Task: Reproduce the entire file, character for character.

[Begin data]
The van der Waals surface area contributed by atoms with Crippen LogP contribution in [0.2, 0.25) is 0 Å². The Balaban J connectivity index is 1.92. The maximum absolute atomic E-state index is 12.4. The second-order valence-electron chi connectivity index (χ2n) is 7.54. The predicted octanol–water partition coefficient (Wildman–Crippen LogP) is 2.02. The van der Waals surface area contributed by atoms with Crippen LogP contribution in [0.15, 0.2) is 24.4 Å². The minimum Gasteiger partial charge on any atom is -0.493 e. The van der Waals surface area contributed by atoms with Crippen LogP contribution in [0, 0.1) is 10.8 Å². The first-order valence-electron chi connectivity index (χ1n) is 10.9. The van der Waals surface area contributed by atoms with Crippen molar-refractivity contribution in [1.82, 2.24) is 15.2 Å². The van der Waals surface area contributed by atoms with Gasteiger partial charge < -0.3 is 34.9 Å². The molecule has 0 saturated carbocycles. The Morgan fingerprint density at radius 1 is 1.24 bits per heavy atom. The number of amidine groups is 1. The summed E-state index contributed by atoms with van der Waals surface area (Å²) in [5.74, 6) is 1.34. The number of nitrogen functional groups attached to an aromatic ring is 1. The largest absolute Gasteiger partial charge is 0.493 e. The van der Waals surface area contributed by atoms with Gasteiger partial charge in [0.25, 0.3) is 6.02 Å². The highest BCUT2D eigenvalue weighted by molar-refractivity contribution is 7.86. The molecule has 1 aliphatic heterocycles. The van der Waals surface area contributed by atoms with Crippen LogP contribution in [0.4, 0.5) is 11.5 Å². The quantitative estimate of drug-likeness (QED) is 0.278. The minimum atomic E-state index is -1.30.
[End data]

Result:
The van der Waals surface area contributed by atoms with Crippen LogP contribution in [0.2, 0.25) is 0 Å². The Balaban J connectivity index is 1.92. The maximum absolute atomic E-state index is 12.4. The second-order valence-electron chi connectivity index (χ2n) is 7.54. The predicted octanol–water partition coefficient (Wildman–Crippen LogP) is 2.02. The van der Waals surface area contributed by atoms with Crippen LogP contribution in [0.15, 0.2) is 24.4 Å². The minimum Gasteiger partial charge on any atom is -0.493 e. The van der Waals surface area contributed by atoms with Crippen LogP contribution in [0, 0.1) is 10.8 Å². The first-order valence-electron chi connectivity index (χ1n) is 10.9. The van der Waals surface area contributed by atoms with Crippen molar-refractivity contribution in [1.82, 2.24) is 15.2 Å². The van der Waals surface area contributed by atoms with Gasteiger partial charge < -0.3 is 34.9 Å². The molecule has 0 saturated carbocycles. The Morgan fingerprint density at radius 1 is 1.24 bits per heavy atom. The number of amidine groups is 1. The summed E-state index contributed by atoms with van der Waals surface area (Å²) in [5.74, 6) is 1.34. The number of nitrogen functional groups attached to an aromatic ring is 1. The largest absolute Gasteiger partial charge is 0.493 e. The van der Waals surface area contributed by atoms with Gasteiger partial charge in [0.25, 0.3) is 6.02 Å². The highest BCUT2D eigenvalue weighted by molar-refractivity contribution is 7.86. The molecule has 1 aliphatic heterocycles. The van der Waals surface area contributed by atoms with Crippen LogP contribution in [0.4, 0.5) is 11.5 Å². The quantitative estimate of drug-likeness (QED) is 0.278. The minimum atomic E-state index is -1.30.